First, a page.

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Fascination Clay

Pedagogical possibilities with clay - with funding aspects for inclusion


Karin Flurer-Brünger, Verlag modernes lernen, German Textbook


Fascination with sound Karin Flurer-Brünger, image source: publisher modernes lernen

Creative, free, full of relish, inventiveness in demand - the malleability of clay as a material has allowed ideas to bubble up and the most diverse things to emerge in all human cultures for thousands of years - be it vessels for everyday and ritual use, all kinds of things for building houses, drums, flutes and many games and figures.
Soft clay in our hands captures us, lures out our creative energy and motivates us to act - this is especially true for children. Shaping clay in their hands, punching holes, tapping and squirting is a great joy for children. Here children with disabilities are no different from others. Creativity and play are part of childhood. It has long been known that "comprehension" is the basis for cognitive development and that children who use their hands very intensively develop their language even earlier and in a more differentiated way.
Clay offers a wide range of possibilities for activity, for effecting, changing, shaping and discarding again, with or without a goal and purpose. Children can have a wide variety of elementary experiences with construction, statics, physics and chemistry. Solutions are developed with great motivation.
In this book, the master ceramist and longstanding lecturer in ceramics at the University of Koblenz-Landau explains and shows, in addition to professional instructions on basic experiences with clay, the various design techniques for working with clay in clear step-by-step instructions. Many examples of teaching are described with supportive aspects in order to be able to do justice to the diverse abilities of the children.

web_Faszination Ton - alle freuen sich und sind stolz IMG_4608 (2).jpg
Faszination Ton

Art Nouveau Ceramics in
Southwestern Germany

in "Art Nouveau in the Palatinate"


Christoph Zuschlag and Gisela Moeller, Michael Imhof Verlag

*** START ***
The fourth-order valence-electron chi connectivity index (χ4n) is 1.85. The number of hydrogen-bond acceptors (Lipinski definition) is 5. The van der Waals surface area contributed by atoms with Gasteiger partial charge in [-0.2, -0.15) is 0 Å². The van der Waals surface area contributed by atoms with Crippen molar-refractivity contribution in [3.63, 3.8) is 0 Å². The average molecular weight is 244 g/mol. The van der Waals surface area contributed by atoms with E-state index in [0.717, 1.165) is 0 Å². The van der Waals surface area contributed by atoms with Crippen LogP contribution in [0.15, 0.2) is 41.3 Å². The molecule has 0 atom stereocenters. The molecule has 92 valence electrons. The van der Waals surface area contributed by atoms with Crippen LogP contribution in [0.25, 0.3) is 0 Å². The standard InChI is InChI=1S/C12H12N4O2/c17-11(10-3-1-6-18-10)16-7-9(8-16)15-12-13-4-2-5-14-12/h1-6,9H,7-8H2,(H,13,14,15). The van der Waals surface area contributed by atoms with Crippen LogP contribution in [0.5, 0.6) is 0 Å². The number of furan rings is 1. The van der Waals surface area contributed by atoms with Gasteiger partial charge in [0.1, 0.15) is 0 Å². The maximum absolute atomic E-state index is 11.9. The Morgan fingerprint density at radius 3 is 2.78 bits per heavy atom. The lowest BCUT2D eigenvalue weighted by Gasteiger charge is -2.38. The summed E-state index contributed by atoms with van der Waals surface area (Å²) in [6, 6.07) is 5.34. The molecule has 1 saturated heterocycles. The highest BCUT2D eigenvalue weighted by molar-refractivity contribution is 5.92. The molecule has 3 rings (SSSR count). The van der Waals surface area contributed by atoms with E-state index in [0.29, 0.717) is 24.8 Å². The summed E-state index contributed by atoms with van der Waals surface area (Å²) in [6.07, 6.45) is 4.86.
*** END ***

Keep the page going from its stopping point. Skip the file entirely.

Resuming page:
Jugendstil in der Pfalz, Bildquelle: Michael Imhof Verlag

Exhibition Strieffler House of Arts in Landau
February 12 – April 2, 2017

Little is known about the fact that Art Nouveau made its way into all areas of art in southwestern Germany, including the Palatinate. With the imposing festival hall designed by Hermann Goerke, Landau is a major work of art nouveau architecture in the region and one of the most important examples of this type of building in south-west Germany. But Art Nouveau also left its mark outside the center of Landau. This volume makes clear for the first time the impressive variety of Art Nouveau manifested in the region in architecture, interior design, decorative arts, painting and exhibitions.


Ceramics from the Charcoal Kiln

Photography & Ceramics


Karin Flurer-Bruenger and Jochen Foeller


Keramik aus dem Kohlenmeiler Karin Flurer-Brünger, Foto: Jochen Foeller

Karin – looking over the shoulder of a ceramist

…. The "beauty of simple things" (Soetsu Yanagi 1889-1961) was her guiding principle, conveyed by a master potter (Gerhard Seiler), who exemplifies craftsmanship as a positive, identity-forming activity.

Craft techniques are also the basis for her conveying the fascination of working with clay when she teaches future art teachers at the University of Koblenz-Landau. The expert examination of the material is not a contradiction to the joy of playful doing, the mindfulness of the process is often more important than a result.

Openness to new things is the common thread in Karin's work

...the deviation from the expected result can be enriching and groundbreaking. Karin is fascinated by fire! Her kiln firings in recent years and her experimentation with related smoke firing techniques - raku firing, wood burning, paper firing, field firing, black firing, pit firing and fire sculptures - meanwhile show Karin the way to the principles and techniques that have made the results presented here possible. This also includes, by chance, the almost uncontrollable atmosphere in the charcoal kiln – exposing ceramic surfaces so that the interaction of oxides in the clay, oxygen deprivation, carbon and heat can create dazzling plays of color and luster. The partially polished or deliberately rough surfaces, marked by the smoke, acquire a degree of naturalness and sensual charisma that glazed ceramics can only achieve with difficulty.

What happens in the charcoal kiln?

Since 1977 it has been a tradition in Erfweiler (in the Palatinate Forest) to place a kiln with 30 to 40 cbm dry beech wood, completely cover it with earth and burn it once a year. The ten-day fire produces charcoal of a quality required for iron smelting in earlier centuries. The charcoal burners watched it day and night the whole time and compacted it again and again with an expert hand...

Keramik aus dem Kohlenmeiler
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